International and local policies/legislations exist on Child Trafficking. However, it remains a serious public health concern in many parts of the world particularly in developing countries like Nigeria. This paper explores the problem in Nigeria and proffers appropriate solution. It involves illegal recruitment and movement of children for the purpose of exploitation. Different factors predispose to trafficking in the country, mainly due to social, political or economic reasons. Of recent, the phenomenon of Baby factory becomes very common in some parts of the country, leading to young girls mobilized into the trafficking cycle and giving birth to children for sale in black markets. Trafficking occurs either locally within the country or internationally through various routes, across all the geopolitical zones of Nigeria. Various health implications associated with trafficking exist, these include physical, mental or sexual consequences, hence, the article outline existing legislations, barriers and ways of controlling the menace.

ABSTRACT The phenomenon of the trafficking of human beings, especially children into exploitative sexual and commercial labour as a result of their vulnerability, has begun to attract both national and international attention from the mass media, world leaders, academics, advocacy groups, the clergy and humanity in general. This is against the back drop of the fact that the trafficking of children has a number of far-reaching socio-economic, health and political negative consequences. Several factors, among them poverty, unemployment, ignorance and family size have been implicated as being reasons why women fall easy preys to the antics of traffickers. From available statistics, it can be said that the Nigerian female child is often trafficked within and outside the country for sexual exploitation while the male children are often trafficked for domestic servitude thereby depriving the children of basic primary education. Fighting the menace requires coordinated and concerted efforts from all stakeholders. This paper presents the nature, causes and consequences of the trafficking of the Nigerian Child as well as the laws that guarantee the right against trafficking of the Nigerian Child. Empirical evidence indicates that the activities of traffickers, corrupt embassy officials, the country’s porous borders, poverty, refusal of victims to expose traffickers, delay in prosecuting apprehended culprits, youth unemployment among others have synthesized to undermine the combat against the menace. The study makes far-reaching recommendations about how to mitigate the identified obstacles and practically fight the menace with the instrument of available legal frame works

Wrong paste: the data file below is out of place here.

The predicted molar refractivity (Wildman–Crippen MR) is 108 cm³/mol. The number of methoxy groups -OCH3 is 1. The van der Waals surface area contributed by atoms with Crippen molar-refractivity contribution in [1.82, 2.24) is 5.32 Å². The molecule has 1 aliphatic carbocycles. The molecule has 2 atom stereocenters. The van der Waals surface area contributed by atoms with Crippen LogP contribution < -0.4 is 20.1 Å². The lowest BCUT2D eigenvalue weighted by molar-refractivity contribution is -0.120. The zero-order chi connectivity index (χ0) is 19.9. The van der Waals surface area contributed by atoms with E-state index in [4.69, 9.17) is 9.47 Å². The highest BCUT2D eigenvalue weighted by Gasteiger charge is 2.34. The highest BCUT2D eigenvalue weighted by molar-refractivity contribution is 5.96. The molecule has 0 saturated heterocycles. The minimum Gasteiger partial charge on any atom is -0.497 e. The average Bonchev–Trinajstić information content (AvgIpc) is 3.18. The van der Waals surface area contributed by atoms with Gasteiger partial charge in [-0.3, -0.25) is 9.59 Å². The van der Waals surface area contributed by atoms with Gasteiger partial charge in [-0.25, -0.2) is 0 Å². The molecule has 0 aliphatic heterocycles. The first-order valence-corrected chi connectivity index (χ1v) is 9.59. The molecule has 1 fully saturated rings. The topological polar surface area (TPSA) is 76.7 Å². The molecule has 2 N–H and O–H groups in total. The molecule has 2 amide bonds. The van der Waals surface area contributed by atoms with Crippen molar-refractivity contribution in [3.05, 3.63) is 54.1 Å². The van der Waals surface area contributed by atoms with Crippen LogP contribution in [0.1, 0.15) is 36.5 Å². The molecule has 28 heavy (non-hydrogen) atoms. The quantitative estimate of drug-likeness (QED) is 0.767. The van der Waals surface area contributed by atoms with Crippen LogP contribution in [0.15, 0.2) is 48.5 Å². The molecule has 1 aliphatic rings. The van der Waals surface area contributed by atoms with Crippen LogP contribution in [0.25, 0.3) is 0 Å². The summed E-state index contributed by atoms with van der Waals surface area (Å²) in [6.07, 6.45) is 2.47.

Acta Juridica Hungarica

Michael Ogwezzy

casestudies journal , muhammad arshad

Human trafficking has generated serious attention in the last two decades worldwide. This is not unconnected to the fact that it has become a global menace. Several international, regional and national treaties and conventions have been adopted to end this inhuman trade. Nigeria has been identified as a source, transit and destination country for human trafficking. This paper examines the causes of human trafficking in Nigeria and its implications on national development. It also examines the international, regional and global responses to human trafficking. The study recommends that the government should empower Nigerian women as a way of reducing their vulnerability to this trade. The government should build capacities and also make sufficient budgetary allocation to the agencies that are involved in apprehending human traffickers and those that are responsible for the rehabilitation of their victims